Except that heroin is not 100% addictive: perhaps more like 10% [reason.com] of heroin users are addicts. And it was first synthesized in 1874 and only became popular after it was independently re-synthesized 23 years later, and was marketed as a non-addictive morphine substitute until 1910 [wikipedia.org] - its addictive nature has in fact been understood for less than a century.

        You know what's going to happen when you put that needle in your arm. You know because everyone else that's done it has ended up the same way.

        Yeah, you might end up like David Bowie or Keith Richards or hundreds of other famous musicians, actors, writers, artists who have used heroin...for those can afford their fix and have access to the pure stuff, heroin use or even addiction is not a big deal [guardian.co.uk]. It's less damaging to your body than addiction to cigarettes or alcohol.

        As Bill Hicks [alternativereel.com] noted, "If you don't think drugs have done good things for us, then take all of your records, tapes and CDs and burn them. Cause you know what? The musicians that made all that great music that's enhanced your lives throughout the years? Real fucking high on drugs."

        Which is not to suggest anyone go shoot heroin. The crap you buy from typical street dealers is cut with gods-only-know-what and may well kill you; and really, there are better ways to spend your time and money.

        And yet, after decades of "tolerance" they're busy dismantling the Red Light district in Amsterdam

        Again, your facts are in error. The prostitution shops were only licensed in 2000, not "decades" ago. And they're shutting down owners believed to have criminal connections, not the entire district.

        I will recommend Peter McWilliams' book Ain't Nobody's Business If You Do: The Absurdity of Consensual Crimes in Our Free Country, available online at www.mcwilliams.com [mcwilliams.com].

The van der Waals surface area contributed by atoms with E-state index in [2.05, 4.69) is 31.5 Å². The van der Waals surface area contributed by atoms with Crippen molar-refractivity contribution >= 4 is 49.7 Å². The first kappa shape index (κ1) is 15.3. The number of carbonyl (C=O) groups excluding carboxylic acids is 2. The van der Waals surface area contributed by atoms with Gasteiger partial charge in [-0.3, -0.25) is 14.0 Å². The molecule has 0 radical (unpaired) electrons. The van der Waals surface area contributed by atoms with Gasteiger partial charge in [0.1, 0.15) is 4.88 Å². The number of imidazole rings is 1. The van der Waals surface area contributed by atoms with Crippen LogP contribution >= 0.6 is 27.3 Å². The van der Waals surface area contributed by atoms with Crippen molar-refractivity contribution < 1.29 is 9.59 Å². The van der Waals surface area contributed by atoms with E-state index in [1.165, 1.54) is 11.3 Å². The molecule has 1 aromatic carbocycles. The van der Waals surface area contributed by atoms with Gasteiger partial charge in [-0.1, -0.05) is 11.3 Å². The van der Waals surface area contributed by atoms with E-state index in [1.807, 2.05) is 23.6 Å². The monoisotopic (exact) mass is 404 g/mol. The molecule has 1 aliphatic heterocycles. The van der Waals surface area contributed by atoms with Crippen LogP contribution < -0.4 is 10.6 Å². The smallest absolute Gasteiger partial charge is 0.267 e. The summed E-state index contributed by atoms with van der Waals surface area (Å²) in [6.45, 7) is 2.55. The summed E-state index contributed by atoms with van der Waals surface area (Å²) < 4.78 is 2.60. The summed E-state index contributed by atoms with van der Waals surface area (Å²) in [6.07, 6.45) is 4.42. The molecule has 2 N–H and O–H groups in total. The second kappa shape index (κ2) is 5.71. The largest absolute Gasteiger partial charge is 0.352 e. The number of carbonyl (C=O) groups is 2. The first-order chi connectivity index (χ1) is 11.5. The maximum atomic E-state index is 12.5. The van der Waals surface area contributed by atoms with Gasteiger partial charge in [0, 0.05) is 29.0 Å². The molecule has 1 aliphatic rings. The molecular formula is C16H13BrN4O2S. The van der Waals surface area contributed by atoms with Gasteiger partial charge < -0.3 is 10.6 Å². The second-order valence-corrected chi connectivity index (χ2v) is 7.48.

Sadly, McWilliams became a victim of the War on (some) Drugs when his access to medical marijuana, used to treat symptoms of AIDS and non-Hodgkin's lymphoma was ended; forced to switch to the ineffective Marinol, he aspirated his own vomit and choked to death.

        The misinformation you are spreading is killing people. Please, cut it out.

      • Re: (Score:3, Insightful)

        by bogjobber (880402)

        Wow, you're completely misinformed. Somebody already covered the Amsterdam angle, so I'll go after Las Vegas.

        Prostitution is not legal in Las Vegas. It is legal in most of Nevada, and in most of Nevada it works quite well. The brothels are always away from the main part of the town, and they can't advertise so most tourists have no idea they are even there. They are clean and health inspectors make sure everything is on the up-and-up, which isn't always the case in Amsterdam. It's legal, so the women a

  • by Apple Acolyte (517892) on Monday August 18, 2008 @08:25AM (#24643421)
    must have been swimming in their people's money to buy $5M in toilets. If I were a resident I'd be quite enraged over it.
    • Re: (Score:3, Interesting)